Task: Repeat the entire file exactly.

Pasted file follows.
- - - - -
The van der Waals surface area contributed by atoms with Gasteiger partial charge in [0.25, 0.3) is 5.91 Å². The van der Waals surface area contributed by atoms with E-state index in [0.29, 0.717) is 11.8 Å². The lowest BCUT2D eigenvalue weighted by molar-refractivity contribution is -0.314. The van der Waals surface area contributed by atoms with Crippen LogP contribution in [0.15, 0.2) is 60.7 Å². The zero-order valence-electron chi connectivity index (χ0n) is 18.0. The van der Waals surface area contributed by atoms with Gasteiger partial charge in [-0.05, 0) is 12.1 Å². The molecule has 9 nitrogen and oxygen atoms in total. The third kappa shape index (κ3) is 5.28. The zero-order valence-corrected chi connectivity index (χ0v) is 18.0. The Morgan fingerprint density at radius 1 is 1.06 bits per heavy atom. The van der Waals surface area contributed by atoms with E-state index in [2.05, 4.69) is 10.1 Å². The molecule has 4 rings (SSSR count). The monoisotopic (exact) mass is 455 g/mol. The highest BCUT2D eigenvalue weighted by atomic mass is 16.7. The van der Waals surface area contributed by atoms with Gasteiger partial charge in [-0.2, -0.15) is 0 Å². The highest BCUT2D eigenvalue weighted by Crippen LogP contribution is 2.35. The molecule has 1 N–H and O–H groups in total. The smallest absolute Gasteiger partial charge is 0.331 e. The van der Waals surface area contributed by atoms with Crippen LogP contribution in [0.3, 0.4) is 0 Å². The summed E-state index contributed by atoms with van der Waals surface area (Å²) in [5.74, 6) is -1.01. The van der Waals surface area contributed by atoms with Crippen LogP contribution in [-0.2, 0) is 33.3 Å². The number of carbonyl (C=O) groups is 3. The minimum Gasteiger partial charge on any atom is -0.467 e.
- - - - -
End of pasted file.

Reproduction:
The van der Waals surface area contributed by atoms with Gasteiger partial charge in [0.25, 0.3) is 5.91 Å². The van der Waals surface area contributed by atoms with E-state index in [0.29, 0.717) is 11.8 Å². The lowest BCUT2D eigenvalue weighted by molar-refractivity contribution is -0.314. The van der Waals surface area contributed by atoms with Crippen LogP contribution in [0.15, 0.2) is 60.7 Å². The zero-order valence-electron chi connectivity index (χ0n) is 18.0. The van der Waals surface area contributed by atoms with Gasteiger partial charge in [-0.05, 0) is 12.1 Å². The molecule has 9 nitrogen and oxygen atoms in total. The third kappa shape index (κ3) is 5.28. The zero-order valence-corrected chi connectivity index (χ0v) is 18.0. The Morgan fingerprint density at radius 1 is 1.06 bits per heavy atom. The van der Waals surface area contributed by atoms with E-state index in [2.05, 4.69) is 10.1 Å². The molecule has 4 rings (SSSR count). The monoisotopic (exact) mass is 455 g/mol. The highest BCUT2D eigenvalue weighted by atomic mass is 16.7. The van der Waals surface area contributed by atoms with Gasteiger partial charge in [-0.2, -0.15) is 0 Å². The highest BCUT2D eigenvalue weighted by Crippen LogP contribution is 2.35. The molecule has 1 N–H and O–H groups in total. The smallest absolute Gasteiger partial charge is 0.331 e. The van der Waals surface area contributed by atoms with Crippen LogP contribution in [0.3, 0.4) is 0 Å². The summed E-state index contributed by atoms with van der Waals surface area (Å²) in [5.74, 6) is -1.01. The van der Waals surface area contributed by atoms with Crippen LogP contribution in [-0.2, 0) is 33.3 Å². The number of carbonyl (C=O) groups is 3. The minimum Gasteiger partial charge on any atom is -0.467 e.